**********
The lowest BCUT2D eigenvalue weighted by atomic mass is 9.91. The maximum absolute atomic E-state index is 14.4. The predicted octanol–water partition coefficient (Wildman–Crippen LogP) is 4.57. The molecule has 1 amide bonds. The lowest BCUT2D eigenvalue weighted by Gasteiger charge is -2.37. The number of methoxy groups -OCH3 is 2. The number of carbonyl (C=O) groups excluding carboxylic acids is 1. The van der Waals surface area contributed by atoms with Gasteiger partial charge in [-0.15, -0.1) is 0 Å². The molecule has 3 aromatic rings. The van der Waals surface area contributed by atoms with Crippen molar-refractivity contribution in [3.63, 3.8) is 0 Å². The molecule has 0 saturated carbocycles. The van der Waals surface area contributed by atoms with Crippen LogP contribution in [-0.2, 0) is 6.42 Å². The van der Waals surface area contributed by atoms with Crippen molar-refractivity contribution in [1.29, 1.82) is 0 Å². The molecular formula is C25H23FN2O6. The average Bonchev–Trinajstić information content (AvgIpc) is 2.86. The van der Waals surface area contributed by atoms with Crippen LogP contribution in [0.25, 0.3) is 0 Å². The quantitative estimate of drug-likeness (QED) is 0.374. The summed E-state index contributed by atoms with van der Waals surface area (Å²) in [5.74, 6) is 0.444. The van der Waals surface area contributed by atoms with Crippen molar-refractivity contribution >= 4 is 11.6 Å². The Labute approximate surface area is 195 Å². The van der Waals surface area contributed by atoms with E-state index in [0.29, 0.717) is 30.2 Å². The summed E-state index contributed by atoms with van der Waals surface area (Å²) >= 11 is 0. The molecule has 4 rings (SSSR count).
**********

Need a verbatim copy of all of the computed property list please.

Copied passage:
The lowest BCUT2D eigenvalue weighted by atomic mass is 9.91. The maximum absolute atomic E-state index is 14.4. The predicted octanol–water partition coefficient (Wildman–Crippen LogP) is 4.57. The molecule has 1 amide bonds. The lowest BCUT2D eigenvalue weighted by Gasteiger charge is -2.37. The number of methoxy groups -OCH3 is 2. The number of carbonyl (C=O) groups excluding carboxylic acids is 1. The van der Waals surface area contributed by atoms with Gasteiger partial charge in [-0.15, -0.1) is 0 Å². The molecule has 3 aromatic rings. The van der Waals surface area contributed by atoms with Crippen molar-refractivity contribution in [3.63, 3.8) is 0 Å². The molecule has 0 saturated carbocycles. The van der Waals surface area contributed by atoms with Crippen LogP contribution in [-0.2, 0) is 6.42 Å². The van der Waals surface area contributed by atoms with Crippen molar-refractivity contribution in [1.29, 1.82) is 0 Å². The molecular formula is C25H23FN2O6. The average Bonchev–Trinajstić information content (AvgIpc) is 2.86. The van der Waals surface area contributed by atoms with Crippen LogP contribution in [0.25, 0.3) is 0 Å². The quantitative estimate of drug-likeness (QED) is 0.374. The summed E-state index contributed by atoms with van der Waals surface area (Å²) in [5.74, 6) is 0.444. The van der Waals surface area contributed by atoms with Crippen molar-refractivity contribution >= 4 is 11.6 Å². The Labute approximate surface area is 195 Å². The van der Waals surface area contributed by atoms with E-state index in [0.29, 0.717) is 30.2 Å². The summed E-state index contributed by atoms with van der Waals surface area (Å²) >= 11 is 0. The molecule has 4 rings (SSSR count).